Conservatives announce legal measures against German govt’s climate action budget
Clean Energy Wire / Tagesspiegel
The new German government’s supplementary budget that includes the rededication of about 60 billion euros of credit authorisations from the country’s coronavirus recovery fund to finance climate action measures has been approved by parliament. The largest opposition party, the conservative CDU/CSU alliance, immediately announced it will take legal measures against the budget that it regards as a violation of the national “debt brake.” The conservatives have sought to stop the supplementary budget in parliament, arguing it would “shake the foundation” of the debt brake’s principles. CSU parliamentary group leader Alexander Dobrindt said the budget would have to be reviewed by the constitutional court, adding that “we expect the court to declare it unconstitutional,” newspaper Tagesspiegel reported. At a debate in parliament, Christoph Mayer of the pro-business Free Democrats (FDP) argued the previous conservative-led government transferred money to the climate fund itself in 2020. He said the funds would be clearly earmarked for climate measures and will be used quickly “to combine our crisis response, sustainability and planning for the future.” The conservatives countered that fighting the pandemic would only be a “pretext” to bypass the debt brake and fill the government’s coffers.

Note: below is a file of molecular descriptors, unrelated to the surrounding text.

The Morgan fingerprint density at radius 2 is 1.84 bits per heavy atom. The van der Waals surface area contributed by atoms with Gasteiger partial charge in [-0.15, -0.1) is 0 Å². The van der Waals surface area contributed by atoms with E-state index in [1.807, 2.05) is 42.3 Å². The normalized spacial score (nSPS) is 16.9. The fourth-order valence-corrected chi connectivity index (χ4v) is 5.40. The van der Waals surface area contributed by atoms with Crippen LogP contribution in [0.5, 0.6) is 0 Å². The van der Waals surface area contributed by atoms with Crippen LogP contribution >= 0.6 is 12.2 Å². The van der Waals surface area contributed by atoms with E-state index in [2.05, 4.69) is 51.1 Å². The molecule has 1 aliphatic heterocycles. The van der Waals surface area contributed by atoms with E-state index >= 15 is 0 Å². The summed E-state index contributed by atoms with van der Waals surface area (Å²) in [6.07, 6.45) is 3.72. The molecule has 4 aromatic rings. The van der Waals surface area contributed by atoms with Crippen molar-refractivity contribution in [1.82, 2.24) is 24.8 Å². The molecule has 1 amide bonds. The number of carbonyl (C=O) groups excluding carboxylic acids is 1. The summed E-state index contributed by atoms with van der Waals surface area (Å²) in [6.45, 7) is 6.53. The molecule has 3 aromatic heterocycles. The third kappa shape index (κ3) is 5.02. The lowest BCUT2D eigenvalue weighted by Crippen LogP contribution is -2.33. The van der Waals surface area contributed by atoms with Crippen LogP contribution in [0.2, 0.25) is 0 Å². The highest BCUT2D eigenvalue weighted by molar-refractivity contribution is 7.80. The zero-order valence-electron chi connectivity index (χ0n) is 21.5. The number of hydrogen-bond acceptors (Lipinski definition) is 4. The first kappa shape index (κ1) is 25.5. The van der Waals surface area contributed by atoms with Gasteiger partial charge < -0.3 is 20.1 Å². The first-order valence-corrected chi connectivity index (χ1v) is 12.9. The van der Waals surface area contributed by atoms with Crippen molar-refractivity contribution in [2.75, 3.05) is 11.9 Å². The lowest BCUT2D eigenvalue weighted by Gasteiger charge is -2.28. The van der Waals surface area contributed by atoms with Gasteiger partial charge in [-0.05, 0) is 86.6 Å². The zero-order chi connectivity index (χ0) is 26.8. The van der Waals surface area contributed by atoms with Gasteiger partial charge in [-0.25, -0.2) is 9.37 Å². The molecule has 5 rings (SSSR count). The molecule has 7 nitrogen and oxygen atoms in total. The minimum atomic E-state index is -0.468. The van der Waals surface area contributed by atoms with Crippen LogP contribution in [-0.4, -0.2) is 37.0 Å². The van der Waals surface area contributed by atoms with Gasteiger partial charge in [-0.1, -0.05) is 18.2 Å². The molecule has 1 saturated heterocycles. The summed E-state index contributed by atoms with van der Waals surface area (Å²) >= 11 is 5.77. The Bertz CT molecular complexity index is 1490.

The so-called debt brake is a budgetary instrument that is meant to keep government lending in check. However, it has been temporarily suspended until 2023 to provide financial leeway for coping with the pandemic. The supplementary budget approved by new finance minister Christian Lindner (FDP) will shift credit authorisations worth some 60 billion euros from the core budget to the energy and climate fund (EKF), a special federal fund meant to finance the government’s ambitious emissions reduction and renewables expansion plans in the coming years. The government argues that climate action measures are also a legitimate response to the economic damage caused by the pandemic, as these would also incentivise private investment and create employment. The funding is set to also be used to ease the burden on power customers by replacing the renewables surcharge with state payments and improving the energy efficiency of buildings. In a landmark ruling in 2021, the constitutional court declared that climate action is a key duty of the government.